1 Provide leadership from the top
"Setting an anti-fraud policy and leading by example improves attitudes towards fraudulent activities and sends out a message that it will not be tolerated," says Kellie Edwards, head of forensic practice at Salamanca Risk Management, a security and operational risk firm.
"Board members need to be encouraged to speak to all related parties, including staff, customers and suppliers at all levels," she says. "Board members need to come down from their ivory tower and feel the earth beneath their toes--even if it is just to check that it's not quicksand."
2 Identify the key risks
Many organisations don't even consider fraud to be a key risk, argues Alex Plavsic, head of KPMG Forensic UK. "This is often a combination of the poor capture of fraud within an organisation--hidden in losses such as stock write-offs, claimant errors or budget over-runs, and a lack of awareness of the organisation's fraud risks and how they would manifest themselves. Properly capturing and reporting fraud often pushes it up the agenda at organisations. One practical way of identifying whether it's underreported is to benchmark reported fraud against the experiences of comparable organisations."
3 Promote an anti-fraud culture
"A strong tone from the top lets employees know that the executives, the board and management have faith in, and rely on, the compliance programme for ferreting out fraud and abuse," says Tracey Stretton, legal consultant and e-disclosure expert at Kroll Ontrack Legal Technologies.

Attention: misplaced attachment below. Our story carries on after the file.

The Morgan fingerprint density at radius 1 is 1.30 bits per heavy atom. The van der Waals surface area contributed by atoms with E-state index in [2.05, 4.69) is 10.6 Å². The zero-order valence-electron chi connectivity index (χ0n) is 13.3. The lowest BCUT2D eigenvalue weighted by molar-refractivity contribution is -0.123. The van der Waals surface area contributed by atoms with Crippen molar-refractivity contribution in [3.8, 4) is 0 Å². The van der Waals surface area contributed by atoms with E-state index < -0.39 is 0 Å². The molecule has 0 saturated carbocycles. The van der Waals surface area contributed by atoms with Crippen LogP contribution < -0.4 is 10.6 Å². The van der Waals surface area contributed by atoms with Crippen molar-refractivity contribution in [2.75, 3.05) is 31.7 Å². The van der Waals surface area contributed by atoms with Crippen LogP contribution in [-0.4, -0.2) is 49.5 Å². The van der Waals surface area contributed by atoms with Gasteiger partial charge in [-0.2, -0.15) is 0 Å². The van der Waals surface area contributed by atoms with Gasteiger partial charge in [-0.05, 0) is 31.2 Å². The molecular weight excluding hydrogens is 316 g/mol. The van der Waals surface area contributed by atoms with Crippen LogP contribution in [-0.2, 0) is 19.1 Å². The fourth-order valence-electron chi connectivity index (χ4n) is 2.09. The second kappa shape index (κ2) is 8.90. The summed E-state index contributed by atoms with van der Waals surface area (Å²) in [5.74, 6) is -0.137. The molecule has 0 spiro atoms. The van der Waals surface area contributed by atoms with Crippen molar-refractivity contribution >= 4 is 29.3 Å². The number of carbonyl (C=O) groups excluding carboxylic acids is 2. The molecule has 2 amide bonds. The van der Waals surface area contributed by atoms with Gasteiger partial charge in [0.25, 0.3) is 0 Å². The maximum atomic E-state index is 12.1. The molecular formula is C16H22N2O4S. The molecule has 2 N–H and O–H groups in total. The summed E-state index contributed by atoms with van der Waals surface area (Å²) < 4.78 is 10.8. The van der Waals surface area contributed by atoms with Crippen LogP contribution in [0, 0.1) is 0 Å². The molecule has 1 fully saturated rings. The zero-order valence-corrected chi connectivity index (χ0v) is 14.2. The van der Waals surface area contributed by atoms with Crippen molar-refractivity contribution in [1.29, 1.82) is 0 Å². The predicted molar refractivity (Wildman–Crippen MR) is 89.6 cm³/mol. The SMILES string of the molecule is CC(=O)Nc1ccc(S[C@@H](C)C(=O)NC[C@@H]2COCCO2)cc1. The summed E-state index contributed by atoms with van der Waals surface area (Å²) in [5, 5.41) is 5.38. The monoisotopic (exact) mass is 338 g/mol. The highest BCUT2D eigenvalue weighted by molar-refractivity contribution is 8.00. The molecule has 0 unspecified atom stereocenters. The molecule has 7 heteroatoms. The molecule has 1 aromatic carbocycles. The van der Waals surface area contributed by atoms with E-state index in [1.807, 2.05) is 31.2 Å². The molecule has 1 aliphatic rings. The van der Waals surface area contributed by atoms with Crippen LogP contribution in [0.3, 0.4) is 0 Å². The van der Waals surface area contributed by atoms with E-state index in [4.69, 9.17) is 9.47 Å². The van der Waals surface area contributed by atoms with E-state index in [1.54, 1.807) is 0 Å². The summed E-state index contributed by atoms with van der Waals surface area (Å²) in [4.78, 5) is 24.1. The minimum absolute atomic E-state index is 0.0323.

"A company must also invest time and resources in its staff," adds Mike Wright, partner at BTG Global Risk Partners. "Initiatives, such as employee share schemes and team performance rewards, can help to support a greater sense of shared responsibility that will not only discourage internal fraud, but also encourage employees to identify external fraud."
4 Develop effective anti-fraud controls
"When organisations fall victim to supplier fraud it's often because when processes fail, there is insufficient awareness of the fraud among staff to make them query the payments," says Plavsic.
"For example, the second signature needed to change the bank account details from the genuine supplier to the fraudster is just a tick-box exercise that doesn't include any scrutiny. Or the telephone confirmation is carried out using the phone number supplied by the fraudster, rather than the one held on file for the supplier. A...